Stratton dropped a tea bag into a mug and filled it with boiling water from a kettle. He pulled up the sleeves of the tatty old rugby shirt he wore and scraped some diced carrots from a board into a crockpot of meat and other vegetables. As he added some of the water a sound outside caught his attention. He brushed a strand of dark hair from his face and looked through the window. A pheasant, flapping its wings to negotiate the tall hedgerow bordering the back of the garden, landed on the grass, which was coated in thick frost.

Stratton took a piece of bread and quietly unlocked the back door, opening it just enough to toss out the crust. It landed close to the bird which looked at it. The sudden chirp of a mobile phone in the kitchen spooked the pheasant into flight.

Stratton shrugged as he watched the bird crash over the hedge. ‘Sorry, mate. I tried,’ he muttered, closing the door. He picked up the phone from the breakfast table and pressed the receive button. ‘This is Stratton.’

‘Mike here.’

‘Morning, Sergeant Major,’ Stratton said, as he stirred the crockpot. ‘Don’t tell me that rubbish car of yours has broken down again and you need a lift.’

‘No. I’m at the office . . . and I need you in here asap.’

Stratton checked his watch. It was still early. ‘Okay.’

‘And put your supper in the fridge. You might be eating out tonight.’

The line went dead.

Stratton looked at the crockpot. Things had been fairly busy of late but despite the current cold weather he hoped he wasn’t going anywhere hot and sandy this time. He was growing tired of the Middle East and of Afghanistan in particular.

He unplugged the pot and placed it in the fridge. ‘Tomorrow, hopefully,’ he said to it.

Stratton walked into his bedroom and took off his shirt. His strong back bore several livid scars, a couple of them looking as though they’d been made by bullets. He pulled on a clean T-shirt followed by a thick fleece and walked to the hallway, taking a well-worn leather jacket off the coat hook. He paused at the front door to feel his pockets, checking that he had his phone, wallet and keys. Satisfied, he left the house.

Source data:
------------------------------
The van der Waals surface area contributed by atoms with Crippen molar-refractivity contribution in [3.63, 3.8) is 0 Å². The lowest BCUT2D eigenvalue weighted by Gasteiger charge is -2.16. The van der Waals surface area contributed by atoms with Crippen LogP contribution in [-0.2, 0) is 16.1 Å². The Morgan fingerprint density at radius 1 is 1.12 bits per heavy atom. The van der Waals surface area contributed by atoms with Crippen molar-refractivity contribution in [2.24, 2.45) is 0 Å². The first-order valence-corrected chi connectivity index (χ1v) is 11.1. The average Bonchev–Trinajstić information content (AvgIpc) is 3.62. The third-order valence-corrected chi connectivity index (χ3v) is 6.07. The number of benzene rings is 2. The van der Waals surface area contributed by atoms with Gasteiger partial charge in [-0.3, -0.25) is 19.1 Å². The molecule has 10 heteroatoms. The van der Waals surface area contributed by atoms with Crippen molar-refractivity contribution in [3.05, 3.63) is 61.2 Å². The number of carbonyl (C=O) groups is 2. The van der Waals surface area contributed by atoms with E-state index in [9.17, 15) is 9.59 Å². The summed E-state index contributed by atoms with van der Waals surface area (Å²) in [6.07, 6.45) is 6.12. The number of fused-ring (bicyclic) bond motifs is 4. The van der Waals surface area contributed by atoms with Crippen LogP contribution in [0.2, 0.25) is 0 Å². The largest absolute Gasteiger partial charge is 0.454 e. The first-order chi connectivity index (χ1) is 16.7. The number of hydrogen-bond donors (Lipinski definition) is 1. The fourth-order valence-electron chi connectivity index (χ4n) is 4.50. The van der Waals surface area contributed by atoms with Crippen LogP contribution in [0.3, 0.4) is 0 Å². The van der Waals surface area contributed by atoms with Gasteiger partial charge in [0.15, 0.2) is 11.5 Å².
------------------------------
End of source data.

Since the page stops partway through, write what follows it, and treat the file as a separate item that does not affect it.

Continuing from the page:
Stratton slowed the open-top Jeep on the approach to the heavily guarded SBS camp in Hamworthy, near Poole on the Dorset coastline. At the entrance barrier he lowered the scarf wrapped around his face and handed the armed soldier his ID.

The soldier placed the card in an electronic reader and Stratton punched in a code. The man handed back the ID, raised the barrier and Stratton drove through the centre of the camp, the icy wind pulling at his tousled hair. The place was like a ghost town and had been pretty much since the invasion of Afghanistan. He turned into the headquarters car park to see half a dozen cars, just one of them covered in frost. He wasn’t the only early bird to arrive that morning. He climbed out and headed towards the main administration building, a squat two-storey modern structure. Half a dozen mud-caked men in shorts and T-shirts came running across the rugby field that stretched to the far perimeter of the camp.

‘Hey, Stratton!’ one of them called out on seeing him. ‘A minute, guys,’ the man said to the others who seemed happy to take a breather. He headed over to Stratton. ‘No workout today?’ he asked, out of breath, his face pink, steam rising from his head and powerful shoulders.

‘No time for such luxuries, Chaz old mate. Some